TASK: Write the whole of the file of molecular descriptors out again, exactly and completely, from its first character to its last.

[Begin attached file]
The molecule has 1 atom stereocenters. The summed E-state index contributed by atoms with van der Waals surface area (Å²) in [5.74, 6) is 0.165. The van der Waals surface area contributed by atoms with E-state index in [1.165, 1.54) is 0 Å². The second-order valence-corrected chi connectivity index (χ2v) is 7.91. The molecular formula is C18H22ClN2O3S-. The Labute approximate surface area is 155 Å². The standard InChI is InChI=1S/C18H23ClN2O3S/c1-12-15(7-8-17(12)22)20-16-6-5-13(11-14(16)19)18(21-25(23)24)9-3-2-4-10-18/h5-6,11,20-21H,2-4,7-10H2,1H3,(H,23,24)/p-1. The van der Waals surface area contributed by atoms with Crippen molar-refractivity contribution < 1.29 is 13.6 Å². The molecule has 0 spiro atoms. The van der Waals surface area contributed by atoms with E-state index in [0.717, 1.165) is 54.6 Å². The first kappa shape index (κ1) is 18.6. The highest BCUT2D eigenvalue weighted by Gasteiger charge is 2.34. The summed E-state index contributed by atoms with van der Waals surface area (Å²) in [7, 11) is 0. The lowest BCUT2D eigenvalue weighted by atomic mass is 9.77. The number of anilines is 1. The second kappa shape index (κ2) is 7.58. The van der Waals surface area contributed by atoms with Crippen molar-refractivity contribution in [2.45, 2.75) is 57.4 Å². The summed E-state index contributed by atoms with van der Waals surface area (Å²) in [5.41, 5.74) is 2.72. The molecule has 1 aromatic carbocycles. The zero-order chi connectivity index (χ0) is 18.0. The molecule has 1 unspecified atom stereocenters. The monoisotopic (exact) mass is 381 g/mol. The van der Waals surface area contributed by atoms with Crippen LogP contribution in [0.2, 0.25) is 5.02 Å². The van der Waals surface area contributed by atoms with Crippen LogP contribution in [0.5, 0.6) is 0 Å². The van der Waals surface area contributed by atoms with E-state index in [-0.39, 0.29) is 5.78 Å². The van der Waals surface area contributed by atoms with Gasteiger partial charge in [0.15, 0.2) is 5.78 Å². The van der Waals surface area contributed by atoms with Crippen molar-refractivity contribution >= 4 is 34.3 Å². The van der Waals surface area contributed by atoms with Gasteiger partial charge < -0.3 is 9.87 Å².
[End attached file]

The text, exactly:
The molecule has 1 atom stereocenters. The summed E-state index contributed by atoms with van der Waals surface area (Å²) in [5.74, 6) is 0.165. The van der Waals surface area contributed by atoms with E-state index in [1.165, 1.54) is 0 Å². The second-order valence-corrected chi connectivity index (χ2v) is 7.91. The molecular formula is C18H22ClN2O3S-. The Labute approximate surface area is 155 Å². The standard InChI is InChI=1S/C18H23ClN2O3S/c1-12-15(7-8-17(12)22)20-16-6-5-13(11-14(16)19)18(21-25(23)24)9-3-2-4-10-18/h5-6,11,20-21H,2-4,7-10H2,1H3,(H,23,24)/p-1. The van der Waals surface area contributed by atoms with Crippen molar-refractivity contribution < 1.29 is 13.6 Å². The molecule has 0 spiro atoms. The van der Waals surface area contributed by atoms with E-state index in [0.717, 1.165) is 54.6 Å². The first kappa shape index (κ1) is 18.6. The highest BCUT2D eigenvalue weighted by Gasteiger charge is 2.34. The summed E-state index contributed by atoms with van der Waals surface area (Å²) in [7, 11) is 0. The lowest BCUT2D eigenvalue weighted by atomic mass is 9.77. The number of anilines is 1. The second kappa shape index (κ2) is 7.58. The van der Waals surface area contributed by atoms with Crippen molar-refractivity contribution in [2.45, 2.75) is 57.4 Å². The summed E-state index contributed by atoms with van der Waals surface area (Å²) in [5.41, 5.74) is 2.72. The molecule has 1 aromatic carbocycles. The zero-order chi connectivity index (χ0) is 18.0. The molecule has 1 unspecified atom stereocenters. The monoisotopic (exact) mass is 381 g/mol. The van der Waals surface area contributed by atoms with Crippen LogP contribution in [0.2, 0.25) is 5.02 Å². The van der Waals surface area contributed by atoms with Crippen LogP contribution in [0.5, 0.6) is 0 Å². The van der Waals surface area contributed by atoms with E-state index in [-0.39, 0.29) is 5.78 Å². The van der Waals surface area contributed by atoms with Gasteiger partial charge in [0.15, 0.2) is 5.78 Å². The van der Waals surface area contributed by atoms with Crippen molar-refractivity contribution >= 4 is 34.3 Å². The van der Waals surface area contributed by atoms with Gasteiger partial charge < -0.3 is 9.87 Å².